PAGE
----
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Physics of the Impossible

Michio Kaku

Anchor Books, $15.95/paperback

It's the ultimate revenge of sci-fi geeks: Star Trek technology may be the way of the future. Really. At least that's the idea behind Physics of the Impossible, a nonfiction work from renowned theoretical physicist Michio Kaku. Along with writing, Kaku appears as a regular source on TV and radio, and with good reason — he can explain ultra-advanced concepts to the public with ease and precision. In Physics, what seems to be a silly question — Could we develop technology to make possible things like invisibility, time travel or precognition? — becomes a highly sophisticated, elegant argument that perhaps such fantasies may one day become common in daily life. Think of it this way: Things we consider commonplace today — men on the moon, televisions, horseless carriages — were considered magic a hundred years ago. The book is slated as the subject of a TV series, debuting on the Science Channel this fall, but it's worth getting this head start. — Edie Adelstein


Manitou Springs Wildflowers

Brent and Nicholas Weiner

Manitou Natural History Society, $11.95-$15.95/paperback

Hikers and wildflower lovers will appreciate this entertaining field guide from Manitou Springs father-son team Brent and Nicholas Weiner. Each page features a different plant with its common and Latin names, color photos, description, flowering time and random facts. For instance, there's this gem about clematis: "The seed floss makes an excellent tinder for starting fires. It can also be used to insulate your shoes." The guide is as quirky as the town itself, with a handful of fictional endorsements ("One of the top ten Manitou Springs Wildflower Guides of 2009"), obviously exaggerated author biographies (10-year-old Nicholas is an "expert on differential linear taxonomy") and a claim about accuracy that is as relaxed as Manitou living ("We can say with only 80% confidence that our identifications are 95% accurate with a +/- 40% margin of error.") Find copies at Bookman, Black Cat Books, Mountain Man or Thymekeeper, or soon at — Jill Thomas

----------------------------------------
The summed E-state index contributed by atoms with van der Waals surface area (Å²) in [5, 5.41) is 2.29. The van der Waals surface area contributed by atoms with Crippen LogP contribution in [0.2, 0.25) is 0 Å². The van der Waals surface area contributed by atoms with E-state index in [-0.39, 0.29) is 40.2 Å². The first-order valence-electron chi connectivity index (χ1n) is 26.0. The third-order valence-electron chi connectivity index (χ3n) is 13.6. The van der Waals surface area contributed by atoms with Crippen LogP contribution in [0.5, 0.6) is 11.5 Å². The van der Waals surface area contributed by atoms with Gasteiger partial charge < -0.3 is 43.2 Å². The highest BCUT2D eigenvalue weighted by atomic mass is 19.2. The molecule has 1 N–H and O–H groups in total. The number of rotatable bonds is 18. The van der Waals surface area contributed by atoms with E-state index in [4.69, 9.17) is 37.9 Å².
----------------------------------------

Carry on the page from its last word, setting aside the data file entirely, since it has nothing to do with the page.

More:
Prayers for Sale

Sandra Dallas

St. Martin's Press, $24.95/hardcover

Sandra Dallas' newest novel has been described with words like "gentle" and "folksy," so I was afraid I might be adding "boring" to the list. Instead I found myself engrossed by this Denver author who masterfully brings to life a 1930s Colorado town called Middle Swan (based on Breckenridge) along with its population of miners, fancy ladies, gamblers and con men. There, Nit Spindle, a naïve 17-year-old newcomer, meets octogenarian Hennie Comfort when the young woman misunderstands a sign in the older woman's yard and asks to purchase prayers for her stillborn child. Hennie doesn't deal in prayers, but the two bond over shared hardships as Hennie initiates Nit into Middle Swan living. Hoping to tell her lifetime of stories one last time to eager ears, Hennie reveals not only the town's secrets but a few of her own (with some surprising twists), as the two women come to depend on one another. — Jill Thomas

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